Familycaregiver’s involvement in advance care planning (ACP) is essential to provide high-quality end-of-life (EOL) care and to ease the surrogate decision-making burden. However, no systematic review has focused on existing ACP interventions involving patients and their families. The aim of this study is to systematically summarise current ACP interventions involving patients and their families.
Five English and two Chinese databases were searched from inception to September 2022. The eligible studies were experimental studies describing original data. The Joanna Briggs Institute critical appraisal tools assessed the methodological quality. Narrative synthesis was conducted for data analysis.
In total, twenty-eight articles were included. Fifteen studies were randomised controlled trials, and the rest 13 studies were quasi-experimental studies. The data synthesis identified: (1) Key intervention components: strategies to promote ACP, ACP discussion and follow-up, as well as the role of family caregivers and (2) Effects on intended outcomes: interventions have shown benefit on completion of ACP actions, while inconsistent findings were found on the process outcomes and quality of EOL care. In addition, a logic model for patient–caregiver dyadic ACP was created, and the underlying mechanisms of action included well-preparation, open discussion and adequate support for plan/action.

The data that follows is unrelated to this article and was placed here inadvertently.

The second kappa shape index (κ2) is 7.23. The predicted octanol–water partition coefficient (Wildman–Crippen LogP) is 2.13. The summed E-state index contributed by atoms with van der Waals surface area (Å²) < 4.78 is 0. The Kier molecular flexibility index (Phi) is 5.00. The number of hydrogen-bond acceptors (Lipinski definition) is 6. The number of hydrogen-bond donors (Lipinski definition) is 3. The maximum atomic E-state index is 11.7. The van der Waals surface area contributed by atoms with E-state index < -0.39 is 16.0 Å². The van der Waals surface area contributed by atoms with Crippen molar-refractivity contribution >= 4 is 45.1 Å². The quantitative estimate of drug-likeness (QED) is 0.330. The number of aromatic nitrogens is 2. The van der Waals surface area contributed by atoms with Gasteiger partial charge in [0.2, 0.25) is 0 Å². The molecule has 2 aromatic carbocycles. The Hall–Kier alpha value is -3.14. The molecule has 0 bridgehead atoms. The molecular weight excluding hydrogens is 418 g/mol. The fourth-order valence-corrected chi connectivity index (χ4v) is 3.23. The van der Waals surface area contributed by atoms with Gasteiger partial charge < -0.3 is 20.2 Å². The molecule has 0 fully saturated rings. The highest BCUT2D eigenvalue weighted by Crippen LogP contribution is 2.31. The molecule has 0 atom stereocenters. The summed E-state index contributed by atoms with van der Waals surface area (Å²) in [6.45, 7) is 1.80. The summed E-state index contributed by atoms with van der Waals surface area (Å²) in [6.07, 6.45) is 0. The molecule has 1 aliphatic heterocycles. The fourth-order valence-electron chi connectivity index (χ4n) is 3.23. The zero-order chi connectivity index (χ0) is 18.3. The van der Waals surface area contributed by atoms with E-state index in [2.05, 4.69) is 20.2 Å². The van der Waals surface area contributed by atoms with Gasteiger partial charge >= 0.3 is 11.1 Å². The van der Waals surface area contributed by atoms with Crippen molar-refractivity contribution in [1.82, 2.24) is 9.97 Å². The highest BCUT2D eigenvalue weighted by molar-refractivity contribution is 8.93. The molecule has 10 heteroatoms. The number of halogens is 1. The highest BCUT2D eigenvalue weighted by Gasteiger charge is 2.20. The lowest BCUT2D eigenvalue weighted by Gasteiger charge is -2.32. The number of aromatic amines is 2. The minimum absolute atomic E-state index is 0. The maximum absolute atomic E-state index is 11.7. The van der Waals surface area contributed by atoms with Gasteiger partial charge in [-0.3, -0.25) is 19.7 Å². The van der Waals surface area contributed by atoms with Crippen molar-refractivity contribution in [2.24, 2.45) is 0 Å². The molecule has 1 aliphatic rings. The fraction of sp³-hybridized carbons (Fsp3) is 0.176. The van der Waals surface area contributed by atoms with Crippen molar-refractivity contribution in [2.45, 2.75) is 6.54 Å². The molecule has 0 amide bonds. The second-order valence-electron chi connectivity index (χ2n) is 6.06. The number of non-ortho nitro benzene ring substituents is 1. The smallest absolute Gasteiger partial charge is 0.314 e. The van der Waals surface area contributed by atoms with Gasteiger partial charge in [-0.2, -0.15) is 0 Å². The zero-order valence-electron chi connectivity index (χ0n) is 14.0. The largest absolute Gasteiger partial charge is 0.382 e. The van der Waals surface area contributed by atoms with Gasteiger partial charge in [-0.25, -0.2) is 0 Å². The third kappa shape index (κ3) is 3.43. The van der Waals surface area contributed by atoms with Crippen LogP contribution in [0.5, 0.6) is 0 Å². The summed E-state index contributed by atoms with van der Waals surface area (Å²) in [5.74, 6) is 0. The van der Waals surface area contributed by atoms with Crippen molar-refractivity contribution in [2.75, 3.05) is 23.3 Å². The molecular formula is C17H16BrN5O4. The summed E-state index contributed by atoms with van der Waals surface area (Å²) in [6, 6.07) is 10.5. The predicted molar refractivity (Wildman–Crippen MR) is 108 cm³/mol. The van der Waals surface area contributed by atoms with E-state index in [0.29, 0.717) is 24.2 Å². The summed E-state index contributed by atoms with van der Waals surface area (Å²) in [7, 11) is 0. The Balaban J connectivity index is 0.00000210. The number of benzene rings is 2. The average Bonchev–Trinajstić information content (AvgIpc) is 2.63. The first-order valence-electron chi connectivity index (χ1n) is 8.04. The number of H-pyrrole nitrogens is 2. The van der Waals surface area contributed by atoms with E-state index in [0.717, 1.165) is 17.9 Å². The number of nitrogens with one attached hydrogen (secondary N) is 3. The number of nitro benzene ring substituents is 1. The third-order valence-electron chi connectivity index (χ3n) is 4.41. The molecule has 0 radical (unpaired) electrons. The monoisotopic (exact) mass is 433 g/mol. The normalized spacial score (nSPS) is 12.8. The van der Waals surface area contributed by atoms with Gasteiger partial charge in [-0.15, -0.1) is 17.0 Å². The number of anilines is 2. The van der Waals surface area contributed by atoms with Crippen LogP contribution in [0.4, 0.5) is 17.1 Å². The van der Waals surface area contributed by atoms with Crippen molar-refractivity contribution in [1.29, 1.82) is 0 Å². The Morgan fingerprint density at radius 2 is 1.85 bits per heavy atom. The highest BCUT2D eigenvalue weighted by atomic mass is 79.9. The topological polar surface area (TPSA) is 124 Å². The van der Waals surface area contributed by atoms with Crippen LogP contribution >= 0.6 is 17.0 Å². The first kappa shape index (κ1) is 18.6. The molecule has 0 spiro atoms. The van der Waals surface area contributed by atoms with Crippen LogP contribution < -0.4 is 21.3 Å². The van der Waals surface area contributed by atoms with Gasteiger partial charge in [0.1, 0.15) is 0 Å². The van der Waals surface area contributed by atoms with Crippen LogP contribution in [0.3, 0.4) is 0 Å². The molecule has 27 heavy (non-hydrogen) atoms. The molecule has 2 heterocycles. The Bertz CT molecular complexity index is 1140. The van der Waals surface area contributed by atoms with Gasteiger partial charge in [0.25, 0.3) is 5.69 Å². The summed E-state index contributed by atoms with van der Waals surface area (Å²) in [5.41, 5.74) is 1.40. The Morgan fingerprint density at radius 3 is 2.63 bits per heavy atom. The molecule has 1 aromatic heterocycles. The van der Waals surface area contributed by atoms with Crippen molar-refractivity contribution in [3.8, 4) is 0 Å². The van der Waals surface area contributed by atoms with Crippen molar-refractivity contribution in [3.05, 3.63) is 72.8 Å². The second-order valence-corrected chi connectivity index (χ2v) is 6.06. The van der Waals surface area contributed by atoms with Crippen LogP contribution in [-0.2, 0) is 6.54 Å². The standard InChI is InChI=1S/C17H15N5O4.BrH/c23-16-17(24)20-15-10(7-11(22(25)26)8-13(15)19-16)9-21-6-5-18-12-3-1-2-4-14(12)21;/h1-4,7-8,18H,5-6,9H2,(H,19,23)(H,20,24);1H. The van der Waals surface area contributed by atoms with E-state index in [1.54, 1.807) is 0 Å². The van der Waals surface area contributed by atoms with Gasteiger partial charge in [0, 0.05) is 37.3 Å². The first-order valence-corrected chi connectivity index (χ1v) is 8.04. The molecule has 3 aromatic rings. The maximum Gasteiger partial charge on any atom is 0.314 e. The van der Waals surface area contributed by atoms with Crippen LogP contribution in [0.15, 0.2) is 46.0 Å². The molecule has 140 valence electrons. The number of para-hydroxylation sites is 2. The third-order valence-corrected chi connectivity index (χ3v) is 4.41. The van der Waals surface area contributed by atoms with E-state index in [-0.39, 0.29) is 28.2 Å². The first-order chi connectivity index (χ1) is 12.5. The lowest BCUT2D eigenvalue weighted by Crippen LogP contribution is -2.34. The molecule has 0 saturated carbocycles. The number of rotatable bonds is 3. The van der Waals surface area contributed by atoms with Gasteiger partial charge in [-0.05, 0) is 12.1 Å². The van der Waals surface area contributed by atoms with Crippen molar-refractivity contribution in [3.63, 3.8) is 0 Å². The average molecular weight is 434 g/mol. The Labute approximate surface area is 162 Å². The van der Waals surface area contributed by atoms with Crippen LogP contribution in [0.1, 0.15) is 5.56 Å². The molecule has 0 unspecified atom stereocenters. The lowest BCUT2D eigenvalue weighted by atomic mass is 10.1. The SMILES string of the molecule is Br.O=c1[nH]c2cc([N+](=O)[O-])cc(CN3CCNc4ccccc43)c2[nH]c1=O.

This review provides comprehensive evidence about patient–caregiver dyadic ACP, a promising intervention to better prepare for EOL communication and decision-making. A logic model has been mapped to give a preliminary indication for future implementation. More empirical studies are needed to improve this model and culturally adapt it in a real-world setting.